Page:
English in action - Jacob C. Tressler - PDF ebook

English in action

English in action


From introduction:

English in Action, Volume Two, for the tenth and eleventh years of the senior high school, has a maximum of examples and practice and a minimum of theory and rules. The heaviest emphasis is laid on stimulating, enticing, and helping pupils to speak and write correct, vigorous, lively, colourful English and to form the habit of using their best English. In many schools the first problem of the Enghsh teacher is to arouse in pupils a keen desire to speak and write better, to develop a language conscience. 

To help him I have tried to find attractive and pointed illustrations and examples, devise interesting and profitable exercises, provide a variety of challenging composition topics to select from and show boys and girls the value of the work they are doing. The worst fault in the average school speech or theme is talking or writing too much and saying too little. 

To reduce the number of thin themes I have pointed out in most of the chapters, especially in the one headed “Something to Say,” ways of securing material before writing or speaking. Because many compositions show a lack of purpose, organization, and revision, stress is laid on (1) aiming to entertain, instruct, impress, convince, or persuade a definite audience, (2) planning before speaking or writing, and (3) criticizing and revising thoroughly the first draft of a theme. Businessmen and college instructors say that high-school graduates canT spell, punctuate, or speak or write correct and effective sentences. Since most pupils in the upper years of high school need both projects and drills, about one-third of the book is a practice in capitalizing, punctuating, enunciating, pronouncing, spelling, winning words, and correcting and improving sentences.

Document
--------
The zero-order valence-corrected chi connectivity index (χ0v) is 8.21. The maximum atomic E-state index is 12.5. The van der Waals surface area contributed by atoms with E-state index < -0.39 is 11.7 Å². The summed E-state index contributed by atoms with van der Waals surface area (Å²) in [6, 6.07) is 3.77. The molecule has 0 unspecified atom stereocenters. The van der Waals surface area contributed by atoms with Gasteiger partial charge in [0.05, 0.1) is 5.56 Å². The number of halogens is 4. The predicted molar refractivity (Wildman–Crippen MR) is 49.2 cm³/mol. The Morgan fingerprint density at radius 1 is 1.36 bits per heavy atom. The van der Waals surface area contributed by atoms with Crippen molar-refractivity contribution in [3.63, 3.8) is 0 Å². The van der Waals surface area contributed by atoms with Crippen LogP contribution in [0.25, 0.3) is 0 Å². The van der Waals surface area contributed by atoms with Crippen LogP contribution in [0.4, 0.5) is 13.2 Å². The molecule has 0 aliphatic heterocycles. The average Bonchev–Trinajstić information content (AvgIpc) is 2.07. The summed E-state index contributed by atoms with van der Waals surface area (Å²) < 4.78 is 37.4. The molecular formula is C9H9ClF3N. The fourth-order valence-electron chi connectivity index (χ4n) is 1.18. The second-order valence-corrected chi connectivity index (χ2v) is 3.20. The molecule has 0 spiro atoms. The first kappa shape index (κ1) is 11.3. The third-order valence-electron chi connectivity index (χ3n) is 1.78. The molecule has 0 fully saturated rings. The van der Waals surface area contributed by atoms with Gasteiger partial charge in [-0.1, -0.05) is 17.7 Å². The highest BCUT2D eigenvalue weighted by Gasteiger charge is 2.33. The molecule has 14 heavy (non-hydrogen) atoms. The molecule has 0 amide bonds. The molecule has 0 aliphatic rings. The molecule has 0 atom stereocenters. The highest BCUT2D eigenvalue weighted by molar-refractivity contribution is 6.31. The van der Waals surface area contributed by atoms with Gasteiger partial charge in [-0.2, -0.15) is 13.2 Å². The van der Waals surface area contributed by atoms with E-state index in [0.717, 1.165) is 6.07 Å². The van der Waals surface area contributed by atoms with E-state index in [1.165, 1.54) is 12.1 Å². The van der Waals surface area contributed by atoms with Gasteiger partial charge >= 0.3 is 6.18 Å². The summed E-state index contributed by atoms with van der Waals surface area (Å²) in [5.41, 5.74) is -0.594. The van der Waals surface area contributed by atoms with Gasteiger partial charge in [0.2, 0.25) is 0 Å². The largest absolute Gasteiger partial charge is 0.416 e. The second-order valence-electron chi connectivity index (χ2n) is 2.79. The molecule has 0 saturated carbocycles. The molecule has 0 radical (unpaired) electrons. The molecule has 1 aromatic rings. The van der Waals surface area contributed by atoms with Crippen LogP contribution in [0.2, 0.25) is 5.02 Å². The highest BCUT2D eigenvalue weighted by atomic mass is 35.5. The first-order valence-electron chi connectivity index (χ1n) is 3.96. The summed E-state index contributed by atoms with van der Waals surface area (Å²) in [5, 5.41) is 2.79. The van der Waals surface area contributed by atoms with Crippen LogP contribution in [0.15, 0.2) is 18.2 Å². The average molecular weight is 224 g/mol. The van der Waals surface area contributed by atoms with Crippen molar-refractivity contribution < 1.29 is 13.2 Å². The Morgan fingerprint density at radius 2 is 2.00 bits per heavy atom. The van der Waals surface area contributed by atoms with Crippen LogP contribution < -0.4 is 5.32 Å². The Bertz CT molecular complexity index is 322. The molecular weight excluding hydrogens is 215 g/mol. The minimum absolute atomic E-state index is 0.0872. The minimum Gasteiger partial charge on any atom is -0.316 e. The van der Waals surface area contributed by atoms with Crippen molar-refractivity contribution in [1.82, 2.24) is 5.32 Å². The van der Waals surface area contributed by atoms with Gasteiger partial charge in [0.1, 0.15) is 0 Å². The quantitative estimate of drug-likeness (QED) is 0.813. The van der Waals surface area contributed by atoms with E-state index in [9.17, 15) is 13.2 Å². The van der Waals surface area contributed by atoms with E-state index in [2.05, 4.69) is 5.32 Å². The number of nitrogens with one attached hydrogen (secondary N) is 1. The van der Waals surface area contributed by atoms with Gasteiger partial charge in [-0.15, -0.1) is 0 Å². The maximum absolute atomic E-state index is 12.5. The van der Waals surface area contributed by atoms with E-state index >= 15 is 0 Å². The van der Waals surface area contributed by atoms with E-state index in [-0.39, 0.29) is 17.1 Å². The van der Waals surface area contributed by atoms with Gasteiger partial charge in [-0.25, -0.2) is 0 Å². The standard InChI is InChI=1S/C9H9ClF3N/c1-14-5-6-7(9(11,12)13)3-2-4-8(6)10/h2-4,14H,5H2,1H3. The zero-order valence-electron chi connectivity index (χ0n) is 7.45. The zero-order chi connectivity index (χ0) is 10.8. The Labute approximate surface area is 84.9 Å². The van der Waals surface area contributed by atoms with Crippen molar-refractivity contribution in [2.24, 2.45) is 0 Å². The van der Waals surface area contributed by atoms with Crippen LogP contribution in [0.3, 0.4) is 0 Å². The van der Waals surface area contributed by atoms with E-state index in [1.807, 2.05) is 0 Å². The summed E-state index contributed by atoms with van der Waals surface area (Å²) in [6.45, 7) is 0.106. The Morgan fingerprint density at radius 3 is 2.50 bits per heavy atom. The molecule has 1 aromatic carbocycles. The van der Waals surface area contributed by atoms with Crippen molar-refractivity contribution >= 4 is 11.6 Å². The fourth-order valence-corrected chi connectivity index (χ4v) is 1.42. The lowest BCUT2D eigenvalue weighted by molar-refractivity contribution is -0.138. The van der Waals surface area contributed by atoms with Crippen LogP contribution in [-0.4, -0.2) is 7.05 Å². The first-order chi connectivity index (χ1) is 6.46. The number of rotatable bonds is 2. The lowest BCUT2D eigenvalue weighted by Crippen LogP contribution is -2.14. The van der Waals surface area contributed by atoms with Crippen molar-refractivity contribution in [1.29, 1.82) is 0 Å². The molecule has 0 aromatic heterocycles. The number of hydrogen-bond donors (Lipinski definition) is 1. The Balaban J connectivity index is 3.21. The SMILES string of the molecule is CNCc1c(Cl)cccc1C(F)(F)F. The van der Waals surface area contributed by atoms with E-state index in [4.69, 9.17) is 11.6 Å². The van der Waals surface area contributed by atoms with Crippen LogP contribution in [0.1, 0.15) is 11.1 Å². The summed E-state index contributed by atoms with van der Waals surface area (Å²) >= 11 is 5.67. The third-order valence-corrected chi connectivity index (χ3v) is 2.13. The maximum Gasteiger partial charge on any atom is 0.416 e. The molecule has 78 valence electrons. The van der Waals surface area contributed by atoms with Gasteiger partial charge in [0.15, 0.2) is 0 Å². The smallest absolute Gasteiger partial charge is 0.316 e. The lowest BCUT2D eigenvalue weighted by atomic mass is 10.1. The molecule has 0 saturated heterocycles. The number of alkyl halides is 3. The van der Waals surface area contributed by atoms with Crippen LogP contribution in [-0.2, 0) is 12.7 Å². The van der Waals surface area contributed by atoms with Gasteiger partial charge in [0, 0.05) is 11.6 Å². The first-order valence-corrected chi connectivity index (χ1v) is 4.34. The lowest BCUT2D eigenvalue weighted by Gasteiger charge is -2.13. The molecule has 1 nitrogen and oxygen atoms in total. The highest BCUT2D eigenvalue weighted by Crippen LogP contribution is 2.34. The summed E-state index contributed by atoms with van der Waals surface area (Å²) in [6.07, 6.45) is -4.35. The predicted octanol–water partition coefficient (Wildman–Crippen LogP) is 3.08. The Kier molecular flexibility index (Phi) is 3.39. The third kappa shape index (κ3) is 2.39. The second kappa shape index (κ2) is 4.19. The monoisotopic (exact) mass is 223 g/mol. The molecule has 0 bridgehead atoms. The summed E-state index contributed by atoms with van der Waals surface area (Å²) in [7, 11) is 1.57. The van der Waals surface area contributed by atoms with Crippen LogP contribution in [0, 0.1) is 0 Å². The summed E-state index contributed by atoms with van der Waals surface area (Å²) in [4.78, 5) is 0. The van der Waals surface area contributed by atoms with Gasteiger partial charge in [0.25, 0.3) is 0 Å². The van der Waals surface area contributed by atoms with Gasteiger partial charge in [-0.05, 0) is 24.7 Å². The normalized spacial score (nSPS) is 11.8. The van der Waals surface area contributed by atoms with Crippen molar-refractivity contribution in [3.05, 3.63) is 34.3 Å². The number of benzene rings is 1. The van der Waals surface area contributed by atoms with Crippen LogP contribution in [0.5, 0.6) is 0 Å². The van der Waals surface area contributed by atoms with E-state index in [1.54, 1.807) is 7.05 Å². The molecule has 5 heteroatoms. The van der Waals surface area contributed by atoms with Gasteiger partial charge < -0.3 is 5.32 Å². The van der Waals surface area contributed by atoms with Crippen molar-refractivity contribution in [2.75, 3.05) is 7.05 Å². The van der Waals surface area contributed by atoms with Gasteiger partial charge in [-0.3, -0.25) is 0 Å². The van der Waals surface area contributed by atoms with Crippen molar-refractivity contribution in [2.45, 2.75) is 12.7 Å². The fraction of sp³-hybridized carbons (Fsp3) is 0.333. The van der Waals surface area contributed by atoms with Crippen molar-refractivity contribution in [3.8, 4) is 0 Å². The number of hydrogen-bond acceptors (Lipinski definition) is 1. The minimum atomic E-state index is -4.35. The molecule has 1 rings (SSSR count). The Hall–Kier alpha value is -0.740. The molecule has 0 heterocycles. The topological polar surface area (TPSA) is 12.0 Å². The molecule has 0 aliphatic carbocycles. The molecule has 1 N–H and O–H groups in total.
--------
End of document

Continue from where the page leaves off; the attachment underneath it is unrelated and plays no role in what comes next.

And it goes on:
These drill chapters contain numerous mastery tests so constructed that either the teacher or the pupils can score them quickly and accurately. Many models, chiefly pupil themes, are introduced to show pupils how to go to work and to set reasonable standards of attainment. 

Mr Maurice R. Robinson in Saplings says, “One may not hope to attain the heights of the masters, argues the high-school mind, but may not one hope to equal the attainment of the fellow student in the neighbouring high school?’^ Systematic, thorough speech training prepares for life and reduces the quantity of writing necessary. Hence in the chapters on extemporaneous speaking, argument and debate, reading and reciting, enunciation and pronunciation, and parliamentary practice, I have included definite suggestions, examples, and an abundance of practice. 

Most of the compositions called for in other chapters may be either oral or written. Believing that no two teachers will wish to present the work in exactly the same order, I have divided the book into two parts, ‘^Exercises in Speaking and Writing ’’ and “The Sentence and the Word.” This arrangement and a full index and table of contents make it easy for the teacher to find the drill exercises that the class most needs at the hour and to sandwich them between the speeches and the themes. The text is adapted to the needs of pupils of varying abilities. It has a program of creative writing (short stories, feature stories, editorials, articles for the school magazine and the class paper) for students who have mastered the minimum essentials, thorough drills on fundamentals for pupils who need it, and enjoyable projects for all. 

Some contents:



PART I. EXERCISES IN SPEAKING AND WRITING
Chapter Page
I. Conversation. 3
Talk and Conversation. 3
Value of Conversation. 3
Voice and Enunciation . 5
The Good Listener . 6
Something to Say . 7
Topics for Conversation. 8
Language of Conversation . 9
Good Manners. 10
Compliment . 12
Contradiction . 13
Talking Business . . . 13
Telephone Conversation . 14
II. Speaking and Reading. 21
Speaking . 21
Reading Aloud and Reciting. 38
How to Memorize. 44
III. Extemporaneous Speaking. 49
Importance. 49
Habits. 50
Posture. 50
Mannerisms and Nervousness. 51
Audience Sense. 52
Earnestness. 52
Enunciation. 53
Voice. 53
Purpose. 53
Material. 54
Outline. 54
Notes . 56
Practice. 57
Beginning and Ending. 59



the book details :
  • Author: Jacob C. Tressler
  • Publication date: 1933
  • Company: Boston, New York [etc.] D. C. Heath and Company

  • Download English in action - Volume 2 - 36.6 MB 
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